As in the First XI, the season was notable for the progress of younger players who will all have benefitted from a regular taste of senior cricket.
The Third XI, led by Ady Statham, enjoyed their best-ever season and are to be congratulated on their promotion to Division 6 South for the first time after a nail-biting end to the season. Promotion appeared to have slipped from their grasp before Quarndon failed to pick up sufficient points to overhaul us on the last day of the season when we had no match. Quarndon and Rolleston finished on equal points but the team was promoted by virtue of winning more games.
Steve Dolby and Louis Burrows were the heaviest and impressively fast run-scorers. Louis also showed his all-round skills by taking most wickets with the rest of the bowlers all chipping in in what was another excellent team effort.
The Fourth XI, under the astute captaincy of Mick Acton, once again proved to be a valuable learning ground for our developing young players. Not only that, the team finished in third place in Division 10 South, their highest-ever placing, an excellent achievement for a team which over the course of the season included fifteen juniors, of whom nine were aged 14 or under. The more experienced players made crucial contributions not only in terms of performances but also of guidance.
Duncan Boddy was the highest run-scorer, but mention should be made of fourteen-year old David Powell-Jones, who scored 200 runs.
With the ball, the skipper again showed that an old head can compensate for old legs by taking most wickets at a remarkable average of 5.3.
Shane Powell-Jones took over the fourth team secretary’s duties from Alan Featherstone this year and we thank him for this hard work in ensuring that the team always had a full complement of players, even in the most trying of circumstances.
The Sunday XI’s programme was severely restricted this year owing to the weather, but Alex Brown’s team was still able to offer opportunities to play friendly cricket. Thanks go to fixture secretary Mick Clay for still being able to arrange such games in what is becoming an increasingly crowded league and cup season.
The biennial match versus the MCC , kindly sponsored by Alan Partington and Keith Philips, amazingly escaped the ravages of the weather for the first time in six years and an enjoyable day was had by all.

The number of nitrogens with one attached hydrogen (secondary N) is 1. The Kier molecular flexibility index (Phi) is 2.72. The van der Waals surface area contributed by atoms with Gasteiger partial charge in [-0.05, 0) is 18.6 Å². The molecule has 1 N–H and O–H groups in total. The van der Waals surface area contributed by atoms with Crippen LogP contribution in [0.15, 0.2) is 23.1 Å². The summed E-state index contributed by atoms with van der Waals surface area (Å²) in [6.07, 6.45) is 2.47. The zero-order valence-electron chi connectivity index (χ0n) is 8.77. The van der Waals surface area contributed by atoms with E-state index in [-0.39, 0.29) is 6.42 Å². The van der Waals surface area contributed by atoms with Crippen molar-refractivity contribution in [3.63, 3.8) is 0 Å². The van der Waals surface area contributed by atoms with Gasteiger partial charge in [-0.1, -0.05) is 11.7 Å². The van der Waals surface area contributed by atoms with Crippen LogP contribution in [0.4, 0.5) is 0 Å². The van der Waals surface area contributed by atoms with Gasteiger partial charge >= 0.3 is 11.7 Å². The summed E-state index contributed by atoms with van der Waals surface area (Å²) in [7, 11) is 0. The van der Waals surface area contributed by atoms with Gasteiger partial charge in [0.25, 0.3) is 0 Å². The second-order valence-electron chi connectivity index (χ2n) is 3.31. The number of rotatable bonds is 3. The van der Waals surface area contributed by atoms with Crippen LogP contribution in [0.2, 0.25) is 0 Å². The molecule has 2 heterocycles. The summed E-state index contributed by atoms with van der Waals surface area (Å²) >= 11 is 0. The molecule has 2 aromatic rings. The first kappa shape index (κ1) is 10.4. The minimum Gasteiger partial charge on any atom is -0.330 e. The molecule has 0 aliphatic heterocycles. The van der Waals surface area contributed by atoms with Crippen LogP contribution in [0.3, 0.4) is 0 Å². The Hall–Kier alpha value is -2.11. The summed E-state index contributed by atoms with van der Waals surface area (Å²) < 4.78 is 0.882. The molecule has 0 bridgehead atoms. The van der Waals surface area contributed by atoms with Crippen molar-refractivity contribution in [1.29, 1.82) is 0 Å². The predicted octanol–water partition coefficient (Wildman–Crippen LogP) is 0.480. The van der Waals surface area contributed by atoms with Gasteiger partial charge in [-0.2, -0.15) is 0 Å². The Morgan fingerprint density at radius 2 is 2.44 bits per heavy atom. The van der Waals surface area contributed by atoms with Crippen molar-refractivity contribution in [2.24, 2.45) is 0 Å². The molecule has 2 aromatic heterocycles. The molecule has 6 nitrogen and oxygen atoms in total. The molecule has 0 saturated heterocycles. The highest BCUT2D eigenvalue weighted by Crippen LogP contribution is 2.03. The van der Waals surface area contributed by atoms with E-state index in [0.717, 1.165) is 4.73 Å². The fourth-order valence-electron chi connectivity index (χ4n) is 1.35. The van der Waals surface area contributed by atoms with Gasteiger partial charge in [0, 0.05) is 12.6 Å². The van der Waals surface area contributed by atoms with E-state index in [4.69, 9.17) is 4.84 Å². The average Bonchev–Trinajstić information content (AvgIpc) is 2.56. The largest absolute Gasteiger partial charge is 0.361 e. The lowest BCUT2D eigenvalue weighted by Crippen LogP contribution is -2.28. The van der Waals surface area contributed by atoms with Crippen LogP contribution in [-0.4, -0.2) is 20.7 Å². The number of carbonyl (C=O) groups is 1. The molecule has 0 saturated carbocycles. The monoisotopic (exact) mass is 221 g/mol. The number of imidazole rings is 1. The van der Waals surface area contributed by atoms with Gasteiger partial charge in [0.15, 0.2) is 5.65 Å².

Sincere and grateful thanks are due to all our captains who worked so hard and energetically to make the season so successful in such adverse conditions.
It was also good to see retired and more mature players making themselves available to ensure that we always had eleven players in the teams – no mean achievement at times when fixture congestion, holidays and injuries coincided.
Finally, on the playing side, this report would not be complete without thanking new coach Clive Jacobs for his contribution to the season’s success. Practices were well-attended, well organized and clearly motivated players to work to improve their game. He was the well-deserved recipient of the clubman of the year award at the anniversary dinner.
All our scorers as well deserve a special mention for their commitment. They are essential members of our team: it is surprising how many clubs fail to provide competent scorers especially in the lower divisions. It is a charge that could never be leveled at Rolleston, who are fortunate indeed to be able to call upon the services of Shane, John Hodson, Paul Smith and Barry Wynne. The latter again delighted his readers with the elegant prose of his on-line match reports. This year these included well-researched information on our travels to destinations away from home which put his many followers in mind of Bill Bryson as well as John Arlott.